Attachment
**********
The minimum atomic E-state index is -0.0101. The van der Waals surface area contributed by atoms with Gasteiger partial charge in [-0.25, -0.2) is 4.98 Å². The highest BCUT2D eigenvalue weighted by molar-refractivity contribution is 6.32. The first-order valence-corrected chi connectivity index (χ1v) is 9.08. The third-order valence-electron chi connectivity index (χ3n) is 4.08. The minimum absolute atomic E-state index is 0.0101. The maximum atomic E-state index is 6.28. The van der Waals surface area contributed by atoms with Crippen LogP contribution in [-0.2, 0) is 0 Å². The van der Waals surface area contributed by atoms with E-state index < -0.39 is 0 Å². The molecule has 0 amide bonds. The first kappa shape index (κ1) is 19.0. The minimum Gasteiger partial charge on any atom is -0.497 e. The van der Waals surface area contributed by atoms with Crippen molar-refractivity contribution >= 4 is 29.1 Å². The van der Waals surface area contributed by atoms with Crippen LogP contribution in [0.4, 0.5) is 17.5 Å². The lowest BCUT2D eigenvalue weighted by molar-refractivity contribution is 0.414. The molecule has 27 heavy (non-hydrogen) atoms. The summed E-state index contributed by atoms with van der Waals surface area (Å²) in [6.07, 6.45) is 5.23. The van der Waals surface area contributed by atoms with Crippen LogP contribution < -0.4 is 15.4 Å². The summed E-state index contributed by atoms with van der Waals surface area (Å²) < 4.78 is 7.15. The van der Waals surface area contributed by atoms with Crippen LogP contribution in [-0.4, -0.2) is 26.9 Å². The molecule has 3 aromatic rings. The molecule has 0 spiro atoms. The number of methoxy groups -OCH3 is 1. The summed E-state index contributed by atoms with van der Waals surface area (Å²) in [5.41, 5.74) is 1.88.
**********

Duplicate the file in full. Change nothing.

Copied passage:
The minimum atomic E-state index is -0.0101. The van der Waals surface area contributed by atoms with Gasteiger partial charge in [-0.25, -0.2) is 4.98 Å². The highest BCUT2D eigenvalue weighted by molar-refractivity contribution is 6.32. The first-order valence-corrected chi connectivity index (χ1v) is 9.08. The third-order valence-electron chi connectivity index (χ3n) is 4.08. The minimum absolute atomic E-state index is 0.0101. The maximum atomic E-state index is 6.28. The van der Waals surface area contributed by atoms with Crippen LogP contribution in [-0.2, 0) is 0 Å². The van der Waals surface area contributed by atoms with E-state index < -0.39 is 0 Å². The molecule has 0 amide bonds. The first kappa shape index (κ1) is 19.0. The minimum Gasteiger partial charge on any atom is -0.497 e. The van der Waals surface area contributed by atoms with Crippen molar-refractivity contribution >= 4 is 29.1 Å². The van der Waals surface area contributed by atoms with Crippen LogP contribution in [0.4, 0.5) is 17.5 Å². The lowest BCUT2D eigenvalue weighted by molar-refractivity contribution is 0.414. The molecule has 27 heavy (non-hydrogen) atoms. The summed E-state index contributed by atoms with van der Waals surface area (Å²) in [6.07, 6.45) is 5.23. The van der Waals surface area contributed by atoms with Crippen LogP contribution < -0.4 is 15.4 Å². The summed E-state index contributed by atoms with van der Waals surface area (Å²) < 4.78 is 7.15. The van der Waals surface area contributed by atoms with Crippen LogP contribution in [-0.4, -0.2) is 26.9 Å². The molecule has 3 aromatic rings. The molecule has 0 spiro atoms. The number of methoxy groups -OCH3 is 1. The summed E-state index contributed by atoms with van der Waals surface area (Å²) in [5.41, 5.74) is 1.88.